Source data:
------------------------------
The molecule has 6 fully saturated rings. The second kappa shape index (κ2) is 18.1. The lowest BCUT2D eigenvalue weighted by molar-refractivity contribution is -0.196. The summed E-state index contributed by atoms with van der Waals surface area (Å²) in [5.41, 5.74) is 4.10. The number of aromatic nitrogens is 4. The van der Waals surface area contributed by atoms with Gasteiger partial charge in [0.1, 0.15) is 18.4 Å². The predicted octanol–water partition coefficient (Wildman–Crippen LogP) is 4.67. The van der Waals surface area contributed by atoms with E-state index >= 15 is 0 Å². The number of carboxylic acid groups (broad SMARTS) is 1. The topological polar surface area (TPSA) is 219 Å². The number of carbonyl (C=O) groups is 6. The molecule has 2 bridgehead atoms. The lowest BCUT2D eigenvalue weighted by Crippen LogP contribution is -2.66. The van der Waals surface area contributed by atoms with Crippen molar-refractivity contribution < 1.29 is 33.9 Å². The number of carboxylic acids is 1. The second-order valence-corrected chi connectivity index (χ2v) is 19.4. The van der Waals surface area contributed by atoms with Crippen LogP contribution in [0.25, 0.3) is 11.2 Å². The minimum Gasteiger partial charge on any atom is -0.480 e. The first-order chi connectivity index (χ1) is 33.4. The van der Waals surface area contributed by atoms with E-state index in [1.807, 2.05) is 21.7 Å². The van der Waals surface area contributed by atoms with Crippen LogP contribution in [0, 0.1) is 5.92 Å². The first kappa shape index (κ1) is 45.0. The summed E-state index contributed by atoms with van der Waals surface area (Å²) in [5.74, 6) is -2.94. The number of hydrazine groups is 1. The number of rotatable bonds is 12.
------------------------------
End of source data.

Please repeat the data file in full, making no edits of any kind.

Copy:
The molecule has 6 fully saturated rings. The second kappa shape index (κ2) is 18.1. The lowest BCUT2D eigenvalue weighted by molar-refractivity contribution is -0.196. The summed E-state index contributed by atoms with van der Waals surface area (Å²) in [5.41, 5.74) is 4.10. The number of aromatic nitrogens is 4. The van der Waals surface area contributed by atoms with Gasteiger partial charge in [0.1, 0.15) is 18.4 Å². The predicted octanol–water partition coefficient (Wildman–Crippen LogP) is 4.67. The van der Waals surface area contributed by atoms with E-state index >= 15 is 0 Å². The number of carboxylic acid groups (broad SMARTS) is 1. The topological polar surface area (TPSA) is 219 Å². The number of carbonyl (C=O) groups is 6. The molecule has 2 bridgehead atoms. The lowest BCUT2D eigenvalue weighted by Crippen LogP contribution is -2.66. The van der Waals surface area contributed by atoms with Crippen molar-refractivity contribution < 1.29 is 33.9 Å². The number of carboxylic acids is 1. The second-order valence-corrected chi connectivity index (χ2v) is 19.4. The van der Waals surface area contributed by atoms with Crippen LogP contribution in [0.25, 0.3) is 11.2 Å². The minimum Gasteiger partial charge on any atom is -0.480 e. The first-order chi connectivity index (χ1) is 33.4. The van der Waals surface area contributed by atoms with E-state index in [1.807, 2.05) is 21.7 Å². The van der Waals surface area contributed by atoms with Crippen LogP contribution in [0, 0.1) is 5.92 Å². The first kappa shape index (κ1) is 45.0. The summed E-state index contributed by atoms with van der Waals surface area (Å²) in [5.74, 6) is -2.94. The number of hydrazine groups is 1. The number of rotatable bonds is 12.